Can we apply the concept of argument to Plato's dialogues, when it seems to be so fundamentally tied to war? Is it possible for us, or any other culture for that matter, to come up with another way of describing the concept of argument in some other terms (i.e. argument is a dance)? If my illustration of Plato’s dialogues is in any way correct, then I think we would be more willing to say that we could not apply the concept of argument to this example. Rather, in presenting the discussion as Plato does, he is presenting something to which we must apply some other related concept.

*What is the basic argument of these two? What are the premises? For Lakoff and Johnson: We have concepts in the mind; the concepts in the mind must be expressed in language; the way we express concepts in language structures our understanding of them ("Structures understanding of concepts?" See next section). For Pinker: We have concepts in the mind; the concepts must be expressed in language; the way we express concepts in language is an illustration of how we understand them.

A concept of a concept?

What may be different about a concept and our understanding of a concept? At first suggestion, it seems like they must be one in the same: concepts represent our understanding of some “thing” in the world. Given that understanding, it sounds like Lakoff and Johnson are suggesting that we need to reinterpret our concepts, that we may actually have a “concept of a concept.”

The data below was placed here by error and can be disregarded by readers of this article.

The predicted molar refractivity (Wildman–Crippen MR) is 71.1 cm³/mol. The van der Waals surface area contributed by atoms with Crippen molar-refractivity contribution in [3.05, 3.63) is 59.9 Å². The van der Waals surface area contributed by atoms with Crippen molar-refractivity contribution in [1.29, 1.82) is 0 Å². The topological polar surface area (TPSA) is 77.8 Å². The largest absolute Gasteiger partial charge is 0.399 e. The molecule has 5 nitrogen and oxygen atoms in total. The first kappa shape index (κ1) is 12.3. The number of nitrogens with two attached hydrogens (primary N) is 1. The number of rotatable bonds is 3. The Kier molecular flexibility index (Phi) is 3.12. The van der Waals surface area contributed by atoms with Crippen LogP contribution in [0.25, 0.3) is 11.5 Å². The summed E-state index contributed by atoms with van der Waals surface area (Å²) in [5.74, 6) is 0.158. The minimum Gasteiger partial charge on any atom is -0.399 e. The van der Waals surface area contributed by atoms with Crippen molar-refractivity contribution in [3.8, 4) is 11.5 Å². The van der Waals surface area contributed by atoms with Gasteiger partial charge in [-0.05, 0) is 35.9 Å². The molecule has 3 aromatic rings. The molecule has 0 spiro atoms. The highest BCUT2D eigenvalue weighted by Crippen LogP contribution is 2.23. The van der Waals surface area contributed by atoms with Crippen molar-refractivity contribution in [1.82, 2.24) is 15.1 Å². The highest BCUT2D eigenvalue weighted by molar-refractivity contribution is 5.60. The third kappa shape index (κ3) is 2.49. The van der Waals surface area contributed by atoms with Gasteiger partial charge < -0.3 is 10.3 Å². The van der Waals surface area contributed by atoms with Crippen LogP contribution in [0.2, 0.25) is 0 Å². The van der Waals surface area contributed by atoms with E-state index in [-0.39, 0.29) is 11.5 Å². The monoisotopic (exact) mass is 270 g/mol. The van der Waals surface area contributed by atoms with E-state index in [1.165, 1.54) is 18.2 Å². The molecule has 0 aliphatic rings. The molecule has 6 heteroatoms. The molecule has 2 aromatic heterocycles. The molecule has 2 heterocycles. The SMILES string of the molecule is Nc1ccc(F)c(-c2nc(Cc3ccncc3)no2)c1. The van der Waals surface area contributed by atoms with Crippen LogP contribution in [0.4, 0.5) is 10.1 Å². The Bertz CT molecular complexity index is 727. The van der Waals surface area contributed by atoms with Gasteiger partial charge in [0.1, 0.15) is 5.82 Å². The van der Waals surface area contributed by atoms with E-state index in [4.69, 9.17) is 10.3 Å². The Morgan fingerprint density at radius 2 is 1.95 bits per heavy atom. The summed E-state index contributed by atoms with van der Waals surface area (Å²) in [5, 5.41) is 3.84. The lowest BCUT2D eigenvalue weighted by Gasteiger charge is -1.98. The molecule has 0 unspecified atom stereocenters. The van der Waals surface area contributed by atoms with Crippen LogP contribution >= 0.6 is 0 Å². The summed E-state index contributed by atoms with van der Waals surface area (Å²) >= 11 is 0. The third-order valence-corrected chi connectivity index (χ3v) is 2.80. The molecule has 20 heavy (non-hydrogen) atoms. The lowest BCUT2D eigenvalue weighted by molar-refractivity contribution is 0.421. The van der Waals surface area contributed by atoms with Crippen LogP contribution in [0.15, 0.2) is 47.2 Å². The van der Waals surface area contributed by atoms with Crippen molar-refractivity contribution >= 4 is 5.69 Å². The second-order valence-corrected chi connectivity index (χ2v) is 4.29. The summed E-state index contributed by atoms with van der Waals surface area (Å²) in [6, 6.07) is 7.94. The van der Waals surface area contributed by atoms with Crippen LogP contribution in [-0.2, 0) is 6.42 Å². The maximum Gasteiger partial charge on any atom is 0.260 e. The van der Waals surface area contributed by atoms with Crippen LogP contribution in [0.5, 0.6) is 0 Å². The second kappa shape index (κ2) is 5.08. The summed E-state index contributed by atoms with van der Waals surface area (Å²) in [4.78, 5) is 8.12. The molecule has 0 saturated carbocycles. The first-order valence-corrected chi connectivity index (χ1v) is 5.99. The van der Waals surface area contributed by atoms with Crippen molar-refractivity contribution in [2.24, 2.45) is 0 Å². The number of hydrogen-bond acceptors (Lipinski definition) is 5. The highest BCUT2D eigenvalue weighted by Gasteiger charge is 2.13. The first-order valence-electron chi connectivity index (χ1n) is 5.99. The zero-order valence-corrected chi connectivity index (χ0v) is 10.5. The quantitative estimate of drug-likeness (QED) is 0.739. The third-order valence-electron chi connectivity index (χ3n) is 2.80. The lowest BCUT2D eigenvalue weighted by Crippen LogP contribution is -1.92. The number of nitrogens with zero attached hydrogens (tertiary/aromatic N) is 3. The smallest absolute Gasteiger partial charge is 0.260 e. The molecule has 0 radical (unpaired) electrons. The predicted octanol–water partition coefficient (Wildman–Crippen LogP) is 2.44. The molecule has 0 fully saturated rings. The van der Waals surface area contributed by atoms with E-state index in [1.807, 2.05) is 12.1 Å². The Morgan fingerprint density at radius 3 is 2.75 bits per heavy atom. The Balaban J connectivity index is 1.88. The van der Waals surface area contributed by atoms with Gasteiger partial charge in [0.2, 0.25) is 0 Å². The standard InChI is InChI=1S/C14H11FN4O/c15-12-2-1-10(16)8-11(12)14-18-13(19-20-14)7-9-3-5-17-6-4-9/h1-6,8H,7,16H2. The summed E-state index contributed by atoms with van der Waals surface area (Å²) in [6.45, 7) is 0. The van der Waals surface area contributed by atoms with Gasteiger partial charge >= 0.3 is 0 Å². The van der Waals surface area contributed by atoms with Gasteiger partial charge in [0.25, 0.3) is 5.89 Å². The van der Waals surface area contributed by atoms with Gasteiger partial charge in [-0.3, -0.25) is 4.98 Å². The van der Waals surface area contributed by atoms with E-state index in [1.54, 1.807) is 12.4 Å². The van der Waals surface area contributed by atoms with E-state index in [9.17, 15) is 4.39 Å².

But barring some major misunderstanding by the authors, this is probably not the case. For if we have concepts before we understand what they are, where do they come from? Having largely dispensed with the hypothesis of innate ideas from the era of Locke and other empiricists, it seems reasonable to believe that concepts are created in the mind through experience. But can an experience of something actually give us a concept of it? From the bare nature of experience, we may see two people facing each other, hear their words directed to each other, gather from the meaning of the statements they are making that they are referring to and investigating the statements of each other. But this does not get us as far as the concept of an argument. From such a rudimentary description, we merely seem to have a concept of dialogue or discussion.